Lady Byng Trophy (most gentlemanly player): Pavel Datsyuk. What sounds like a pansy award in a tough, gritty sport like hockey, the Lady Byng is given to the player who has the most sportsmanship combined with a high standard of playing ability. Datsyuk has won three consecutive Lady Byngs. Look for him to make it four in a row.
Selke Trophy (best defensive forward): Henrik Zetterberg. Z lost out on last year's Selke to Datsyuk but I think he'll win it this year just because the league will want to keep it even. But it will come down to Zetterberg and Datsyuk, almost undoubtedly.
Jack Adams Award (best coach): Barry Melrose. If the Mullet can actually bring the Lightning out of last place in the league and turn them into a playoff team, how could he not be deserving of this award?

As for my playoff predictions, I have Detroit over San Jose in the West Finals and Pittsburgh over Philadelphia in the East Finals. Then Detroit breaks Crosby's heart again in six games. The Red Wings' forward lines are simply ridiculous (Datsyuk/Holmstrom/Hossa and Zetterberg/Franzen/Hudler for example) not to mention they have Lidstrom, Rafalski, Kronwall, and Stuart as their top four defensemen. I can't see the season ending without them winning it all.

So knock out some teeth, grab a cold one, and throw on the ol' sweater of your favorite team because it's hockey season-eh, and its not just the Canadians who should be excited!

Friday, October 3, 2008

Week 5: Illinois at Michigan

Stop. Hammertime. That seems to be exactly what Brandon Minor is saying to Illinois defenders during Michigan's road win at Champagne last year. Not that MC Hammer's song has any relevance whatsoever to the game this week, it popped up in my mind when I saw the picture. Anyway, back to business. Minor and Carlos Brown gave Michigan a lift in their victory last year and I hope they can provide another boost in this weekend's game. Although coming off of a disappointing loss to Penn State last week, the Fighting Illini are a potent team with many of their starters returning from their run to the Rose Bowl last season. They won't be underestimated by RichRod and the Wolverines but after an emotional comeback win last week, Michigan will have to calm down and keep their minds focused on another important Big Ten home game.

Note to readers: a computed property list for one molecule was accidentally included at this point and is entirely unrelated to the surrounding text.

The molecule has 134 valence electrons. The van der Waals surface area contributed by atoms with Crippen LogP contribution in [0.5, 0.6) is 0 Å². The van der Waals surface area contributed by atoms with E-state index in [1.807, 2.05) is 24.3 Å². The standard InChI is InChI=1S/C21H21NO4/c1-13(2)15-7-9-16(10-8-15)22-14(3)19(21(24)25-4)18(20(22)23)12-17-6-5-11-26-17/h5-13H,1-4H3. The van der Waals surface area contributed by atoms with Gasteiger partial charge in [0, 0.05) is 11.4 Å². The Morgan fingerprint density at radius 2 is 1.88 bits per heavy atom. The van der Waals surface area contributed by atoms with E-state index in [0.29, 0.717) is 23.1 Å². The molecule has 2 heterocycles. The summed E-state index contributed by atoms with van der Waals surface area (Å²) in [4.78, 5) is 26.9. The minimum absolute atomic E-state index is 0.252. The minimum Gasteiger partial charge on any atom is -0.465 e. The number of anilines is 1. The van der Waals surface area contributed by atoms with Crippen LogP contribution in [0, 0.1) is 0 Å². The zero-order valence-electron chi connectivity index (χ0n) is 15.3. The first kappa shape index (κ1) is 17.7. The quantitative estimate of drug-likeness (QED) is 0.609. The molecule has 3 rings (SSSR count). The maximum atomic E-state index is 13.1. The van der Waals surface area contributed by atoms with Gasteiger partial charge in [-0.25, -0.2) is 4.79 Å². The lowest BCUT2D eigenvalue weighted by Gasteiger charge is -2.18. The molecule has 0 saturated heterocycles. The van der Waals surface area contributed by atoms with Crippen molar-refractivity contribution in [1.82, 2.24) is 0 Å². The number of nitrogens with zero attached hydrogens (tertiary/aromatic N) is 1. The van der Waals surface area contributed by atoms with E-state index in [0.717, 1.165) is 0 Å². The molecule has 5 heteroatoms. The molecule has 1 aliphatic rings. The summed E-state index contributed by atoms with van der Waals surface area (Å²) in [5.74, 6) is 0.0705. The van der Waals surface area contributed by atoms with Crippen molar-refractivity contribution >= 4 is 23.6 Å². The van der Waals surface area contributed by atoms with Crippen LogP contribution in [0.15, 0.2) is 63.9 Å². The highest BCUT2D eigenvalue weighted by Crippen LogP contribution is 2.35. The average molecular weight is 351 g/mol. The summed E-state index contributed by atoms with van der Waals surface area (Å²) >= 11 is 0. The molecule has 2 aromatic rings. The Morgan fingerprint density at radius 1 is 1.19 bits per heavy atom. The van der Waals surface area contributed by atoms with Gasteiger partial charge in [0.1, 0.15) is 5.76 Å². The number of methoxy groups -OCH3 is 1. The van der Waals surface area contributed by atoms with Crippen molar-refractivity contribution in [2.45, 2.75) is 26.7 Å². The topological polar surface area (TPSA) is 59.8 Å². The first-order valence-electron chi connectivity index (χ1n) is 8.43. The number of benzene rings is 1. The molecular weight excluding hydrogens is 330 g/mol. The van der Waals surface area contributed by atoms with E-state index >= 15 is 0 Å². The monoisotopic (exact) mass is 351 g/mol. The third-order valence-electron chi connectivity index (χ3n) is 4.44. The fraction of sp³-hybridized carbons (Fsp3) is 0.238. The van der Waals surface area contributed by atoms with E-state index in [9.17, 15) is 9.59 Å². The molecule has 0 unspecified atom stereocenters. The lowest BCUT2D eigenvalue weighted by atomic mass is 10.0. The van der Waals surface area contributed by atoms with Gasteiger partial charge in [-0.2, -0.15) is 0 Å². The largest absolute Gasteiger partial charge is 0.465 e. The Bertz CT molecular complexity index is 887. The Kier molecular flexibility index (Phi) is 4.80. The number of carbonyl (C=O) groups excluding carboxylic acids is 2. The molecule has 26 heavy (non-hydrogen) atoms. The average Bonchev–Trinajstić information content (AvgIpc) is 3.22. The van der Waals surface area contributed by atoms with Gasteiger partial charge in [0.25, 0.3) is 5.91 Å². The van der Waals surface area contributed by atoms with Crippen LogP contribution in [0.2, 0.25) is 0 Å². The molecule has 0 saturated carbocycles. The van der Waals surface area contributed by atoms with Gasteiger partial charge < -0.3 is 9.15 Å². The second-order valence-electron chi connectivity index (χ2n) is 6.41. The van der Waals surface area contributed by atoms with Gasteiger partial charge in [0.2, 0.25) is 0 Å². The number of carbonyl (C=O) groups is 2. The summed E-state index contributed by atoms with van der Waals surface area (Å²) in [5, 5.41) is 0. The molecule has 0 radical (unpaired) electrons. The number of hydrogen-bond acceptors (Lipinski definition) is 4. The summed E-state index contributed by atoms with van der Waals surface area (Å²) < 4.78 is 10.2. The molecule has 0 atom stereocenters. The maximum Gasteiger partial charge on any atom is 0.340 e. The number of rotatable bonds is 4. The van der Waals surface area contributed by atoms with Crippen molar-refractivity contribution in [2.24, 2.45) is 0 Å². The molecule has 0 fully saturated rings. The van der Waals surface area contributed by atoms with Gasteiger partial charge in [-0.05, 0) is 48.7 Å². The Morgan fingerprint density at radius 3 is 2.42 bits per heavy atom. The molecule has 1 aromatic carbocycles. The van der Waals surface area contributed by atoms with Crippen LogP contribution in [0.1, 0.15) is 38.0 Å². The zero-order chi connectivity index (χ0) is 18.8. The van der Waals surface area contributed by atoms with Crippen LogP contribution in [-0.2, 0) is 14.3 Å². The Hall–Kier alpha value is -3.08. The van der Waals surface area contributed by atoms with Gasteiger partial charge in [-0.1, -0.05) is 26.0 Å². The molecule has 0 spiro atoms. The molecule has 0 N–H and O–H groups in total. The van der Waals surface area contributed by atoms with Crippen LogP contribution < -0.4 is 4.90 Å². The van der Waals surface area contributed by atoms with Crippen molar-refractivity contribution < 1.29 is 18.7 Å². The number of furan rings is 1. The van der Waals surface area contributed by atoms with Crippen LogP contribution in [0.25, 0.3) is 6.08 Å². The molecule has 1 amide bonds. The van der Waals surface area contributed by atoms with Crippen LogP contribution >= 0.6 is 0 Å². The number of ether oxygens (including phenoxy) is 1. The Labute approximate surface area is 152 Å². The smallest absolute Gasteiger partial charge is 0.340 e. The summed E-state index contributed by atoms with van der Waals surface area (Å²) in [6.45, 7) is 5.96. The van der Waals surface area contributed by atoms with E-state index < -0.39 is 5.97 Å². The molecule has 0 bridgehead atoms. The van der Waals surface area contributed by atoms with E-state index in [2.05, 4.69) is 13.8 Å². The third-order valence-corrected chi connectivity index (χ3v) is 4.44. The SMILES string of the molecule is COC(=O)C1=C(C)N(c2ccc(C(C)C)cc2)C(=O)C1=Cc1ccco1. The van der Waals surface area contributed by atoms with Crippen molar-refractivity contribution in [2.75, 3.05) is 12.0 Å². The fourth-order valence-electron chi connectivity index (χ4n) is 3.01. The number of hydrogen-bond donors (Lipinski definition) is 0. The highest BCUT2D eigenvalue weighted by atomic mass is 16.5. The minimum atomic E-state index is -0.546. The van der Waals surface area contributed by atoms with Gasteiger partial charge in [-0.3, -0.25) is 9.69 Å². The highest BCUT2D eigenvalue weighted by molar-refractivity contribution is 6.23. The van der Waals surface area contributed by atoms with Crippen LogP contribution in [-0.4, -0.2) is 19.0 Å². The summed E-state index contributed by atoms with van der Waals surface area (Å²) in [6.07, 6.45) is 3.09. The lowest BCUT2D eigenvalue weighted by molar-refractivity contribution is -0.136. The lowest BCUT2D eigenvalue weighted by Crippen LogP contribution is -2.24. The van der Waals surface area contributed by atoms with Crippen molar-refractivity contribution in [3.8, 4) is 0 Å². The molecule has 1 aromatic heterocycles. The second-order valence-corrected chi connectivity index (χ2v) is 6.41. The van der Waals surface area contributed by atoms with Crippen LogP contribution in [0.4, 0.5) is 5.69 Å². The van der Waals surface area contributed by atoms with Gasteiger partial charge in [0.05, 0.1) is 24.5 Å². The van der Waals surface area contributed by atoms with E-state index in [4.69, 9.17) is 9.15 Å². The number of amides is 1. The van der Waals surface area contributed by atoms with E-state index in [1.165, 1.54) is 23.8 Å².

I don't know what to think about this game after the win against Wisconsin. I'd love to stay completely on the upside and think about how brilliant the comeback was and how they knocked off a ranked team in only their fourth game of the season but with the shockingly awful performance in the first half of that game, I'm just left wondering which Michigan team will show up this weekend. Will QB Steven Threet be the guy overthrowing receivers and tossing interceptions left and right or will he be the guy scampering for 60 yard runs and hurling touchdown passes? Who knows. Will special teams continue to fumble the ball away on a regular basis or can they manage a respectable return? The only confidence I have is in the defense, who I think should be able to contain Illinois QB Juice Williams and keep the Illinois offense from producing too many points. But will Michigan's offense return to its dormant state? I can certainly hope that they build off of a great second half against Wisconsin but at this point, only time will tell.

I do think Michigan will win this game, despite my questions about the offense. I just think to do so, they need to keep their momentum from the Wisconsin game in control and get the home crowd into the game early on. Illinois will be hungry to come into the Big House and win their first conference game but Michigan can't let that happen. The Wolverines have a chance to string together a few wins in a row (last week, this week, and next week at home against Toledo) before the schedule gets tough with games at Penn State, vs. Michigan State, and three more road games against Purdue, Minnesota, and Ohio State. If they can manage to get past Illinois this week, I think their bowl chances are secured. So...get it done Rodriguez! Prediction: Michigan 23, Illinois 21.